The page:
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Some doors are just illusions

FOOTSTEPS AND FINGERPRINTS

If you have ever ventured into the carnival maze called a Hall of Mirrors, you know what an illusion is. Where you thought there was a door and passageway turns out to be a solid wall of mirrors that blocks your way.

Illusions are not reality. By dictionary definition an illusion is a deception, delusion, false appearance, an unreal image, or a false idea.

Joyce Rupp in her book “Open the Door” says that many of the obstacles in our lives are actually illusions. What we believe about some part of our self is not always as it seems; it is an illusion that can prevent us from moving forward in our lives. “Illusions convince us that our views and actions are serving our growth well and that we do not need to change.” She asserts that such illusionary doors instead of helping us grow emotionally and spiritually persuade us to stay chained and fixed in our favorite comfort zone.

What are some of these pretend doors? Pretending to be a door of loving care for another person yet being reluctant to spend time listening and helping that person. Pretending to be a door of friendship but harboring a hidden agenda that sets limits to the friend- Some doors are just illusions ship. Pretending to trust in God yet being anxious and worried and stressed out by the things happening in your life. Pretending to be a door of forgiveness while secretly nourishing hateful feelings toward the other.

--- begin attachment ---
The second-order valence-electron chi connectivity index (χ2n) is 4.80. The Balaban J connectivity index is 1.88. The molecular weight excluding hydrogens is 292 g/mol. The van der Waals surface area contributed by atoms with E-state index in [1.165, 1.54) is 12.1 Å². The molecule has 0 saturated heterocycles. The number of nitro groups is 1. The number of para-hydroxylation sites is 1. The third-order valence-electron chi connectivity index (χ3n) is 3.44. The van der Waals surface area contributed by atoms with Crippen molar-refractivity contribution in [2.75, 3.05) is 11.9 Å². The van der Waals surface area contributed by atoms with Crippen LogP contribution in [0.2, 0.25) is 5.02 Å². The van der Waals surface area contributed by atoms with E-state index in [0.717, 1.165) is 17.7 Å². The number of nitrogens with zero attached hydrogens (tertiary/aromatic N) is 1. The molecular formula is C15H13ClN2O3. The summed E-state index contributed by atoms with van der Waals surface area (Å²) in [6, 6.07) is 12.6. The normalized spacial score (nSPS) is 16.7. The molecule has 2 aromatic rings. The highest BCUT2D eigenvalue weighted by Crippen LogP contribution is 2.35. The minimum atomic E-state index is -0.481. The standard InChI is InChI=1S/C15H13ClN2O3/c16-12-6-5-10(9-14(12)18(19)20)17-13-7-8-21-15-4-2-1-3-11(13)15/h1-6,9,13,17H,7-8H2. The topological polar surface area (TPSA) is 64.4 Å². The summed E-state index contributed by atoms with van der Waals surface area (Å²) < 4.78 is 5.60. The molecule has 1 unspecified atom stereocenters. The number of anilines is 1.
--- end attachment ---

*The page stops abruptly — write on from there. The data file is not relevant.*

One of my illusionary doors used to be my “fear” of speaking in public. Once I had the courage to begin to step out in faith that the Holy Spirit would help me and provide the words to say, I was able to set aside that illusionary door little by little. Today I welcome the opportunity to share my life testimony in BCBP gatherings, to facilitate workshops, and even to co-host an interactive radio program.

Another one of my illusionary doors was thrown open during a one-on-one retreat many years ago with Sis Carmeli Catan, my spiritual director. She discerned that as I tried so hard to adapt and become as Filipino as I could, at the same time I was burying and trying to deny my American heritage and cultural background. My inner self was being torn in two trying to be two people at the same time, always trying to satisfy others instead of being myself. When I realized this and let go of these illusions, I felt a great sense of freedom to be myself, not to just be someone others thought I should be.

The passage to greater personal freedom of spirit and soul comes when we discover and set aside our illusionary doors. To do this, we need to take an honest look at our lives with the heartfelt desire to become better persons than we are now. Rupp reminds us to always remember that God is the one who can help us recognize our illusions; He will give us the courage to let go of our illusions and pretend doors so that our authentic self can go forward, mature and grow in His care.